English Grammar Tutorials

  • Preface & Content
  • Letter, Word, Sentence
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  • Simple Conjugate
  • Chapter 11. Clause (Cont'd...)


    11.2 Subordinate clause

    Now if you look at the clause ‘he will go to Calcutta on Sunday next’, the clause is dependent on the first and it occupies the place of object to the verb ‘says’. In this way, dependent clauses or subordinate clauses depend on the principal clauses for their existence and relate to the principal clause. Sub-ordinate clauses are classified into three groups according to their function or relation to the principal clause or part of the Principal clause.

  • Sub-ordinate noun clause
  • Sub-ordinate adjective clause
  • Sub-ordinate adverb clause
  • 11.2.1 Noun clause

    The noun clause performs the function of a noun and it is introduced by conjunction ‘that’ (which is sometimes omitted) or by some interrogative words like how/ why/ what/ when/ where/ whether/ whence etc.

    A Noun can act as a subject of a verb, an object of a verb, an object to a preposition, a complement of a verb or in apposition to a noun or pronoun. There are five parts that a noun can play in the sentence. So if a sub-ordinate clause can play any of these parts, it can be called as a sub-ordinate noun clause. Now, we list few examples to understand it clearly.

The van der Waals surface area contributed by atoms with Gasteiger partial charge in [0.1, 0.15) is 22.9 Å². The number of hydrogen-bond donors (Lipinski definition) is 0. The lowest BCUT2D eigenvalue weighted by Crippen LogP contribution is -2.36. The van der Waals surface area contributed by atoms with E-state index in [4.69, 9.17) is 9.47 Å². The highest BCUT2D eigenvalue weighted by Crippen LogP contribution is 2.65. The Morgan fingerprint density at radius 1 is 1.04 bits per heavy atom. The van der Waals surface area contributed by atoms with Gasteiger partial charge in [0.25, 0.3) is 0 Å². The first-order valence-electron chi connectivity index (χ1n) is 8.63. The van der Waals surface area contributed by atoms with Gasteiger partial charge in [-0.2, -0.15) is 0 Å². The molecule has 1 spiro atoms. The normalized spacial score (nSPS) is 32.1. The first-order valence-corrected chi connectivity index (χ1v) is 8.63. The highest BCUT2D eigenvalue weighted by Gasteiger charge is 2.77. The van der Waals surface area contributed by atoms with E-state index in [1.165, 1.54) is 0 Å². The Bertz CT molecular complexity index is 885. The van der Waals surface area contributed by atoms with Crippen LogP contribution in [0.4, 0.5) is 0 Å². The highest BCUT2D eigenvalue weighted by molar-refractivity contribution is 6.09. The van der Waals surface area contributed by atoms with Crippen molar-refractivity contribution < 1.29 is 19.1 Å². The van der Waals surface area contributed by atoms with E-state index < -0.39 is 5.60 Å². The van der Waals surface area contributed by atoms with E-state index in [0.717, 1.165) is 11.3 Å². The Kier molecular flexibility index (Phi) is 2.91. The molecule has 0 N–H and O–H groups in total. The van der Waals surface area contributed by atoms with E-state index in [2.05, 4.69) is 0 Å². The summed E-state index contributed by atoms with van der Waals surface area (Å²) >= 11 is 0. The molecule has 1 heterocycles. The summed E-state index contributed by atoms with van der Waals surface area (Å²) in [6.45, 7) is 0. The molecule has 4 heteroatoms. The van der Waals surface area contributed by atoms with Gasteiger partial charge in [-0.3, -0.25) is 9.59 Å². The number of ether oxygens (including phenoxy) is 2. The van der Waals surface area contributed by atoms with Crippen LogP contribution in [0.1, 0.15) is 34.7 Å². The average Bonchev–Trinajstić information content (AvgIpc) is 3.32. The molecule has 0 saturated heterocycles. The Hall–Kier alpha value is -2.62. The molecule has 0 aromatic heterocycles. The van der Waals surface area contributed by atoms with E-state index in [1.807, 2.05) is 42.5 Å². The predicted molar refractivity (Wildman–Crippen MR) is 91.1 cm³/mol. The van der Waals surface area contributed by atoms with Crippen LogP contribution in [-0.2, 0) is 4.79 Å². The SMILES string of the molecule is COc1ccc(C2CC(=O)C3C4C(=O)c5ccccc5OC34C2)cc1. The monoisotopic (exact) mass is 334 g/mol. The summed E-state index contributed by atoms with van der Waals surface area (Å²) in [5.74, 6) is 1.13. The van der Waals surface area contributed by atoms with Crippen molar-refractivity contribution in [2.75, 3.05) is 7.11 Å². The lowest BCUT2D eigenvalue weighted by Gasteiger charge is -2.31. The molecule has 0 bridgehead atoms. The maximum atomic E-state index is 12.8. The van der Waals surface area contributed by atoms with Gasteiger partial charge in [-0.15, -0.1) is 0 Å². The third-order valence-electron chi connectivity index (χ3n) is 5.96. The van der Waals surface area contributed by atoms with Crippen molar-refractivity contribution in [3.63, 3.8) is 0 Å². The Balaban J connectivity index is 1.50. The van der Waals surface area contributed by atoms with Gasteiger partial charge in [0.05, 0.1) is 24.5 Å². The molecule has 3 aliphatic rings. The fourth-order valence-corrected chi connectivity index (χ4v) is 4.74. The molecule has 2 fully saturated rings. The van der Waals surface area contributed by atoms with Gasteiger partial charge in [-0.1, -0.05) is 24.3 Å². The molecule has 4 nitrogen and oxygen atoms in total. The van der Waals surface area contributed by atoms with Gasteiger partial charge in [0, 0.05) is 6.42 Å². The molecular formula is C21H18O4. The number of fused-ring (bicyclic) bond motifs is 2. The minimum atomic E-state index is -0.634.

1. The following examples demonstrate, how a noun clause can be used as a subject to a verb. The words under italics represent a noun clause which is subject of the verb written just at the end of the clause. Please note that the noun clauses are the answer of the questions to the verb with who/what.
    (a) That he is intelligent is beyond my doubt.
    (b) Why he did so is a mystery.
    (c) What cannot be cured must be endured.
    (d) Where he has gone is not known to us.
    (e) When the debris of the plan will be found is uncertain.
    (f) When he will reach there depends on smooth plying of the bus.
    (g) Who has done this is still mystery.

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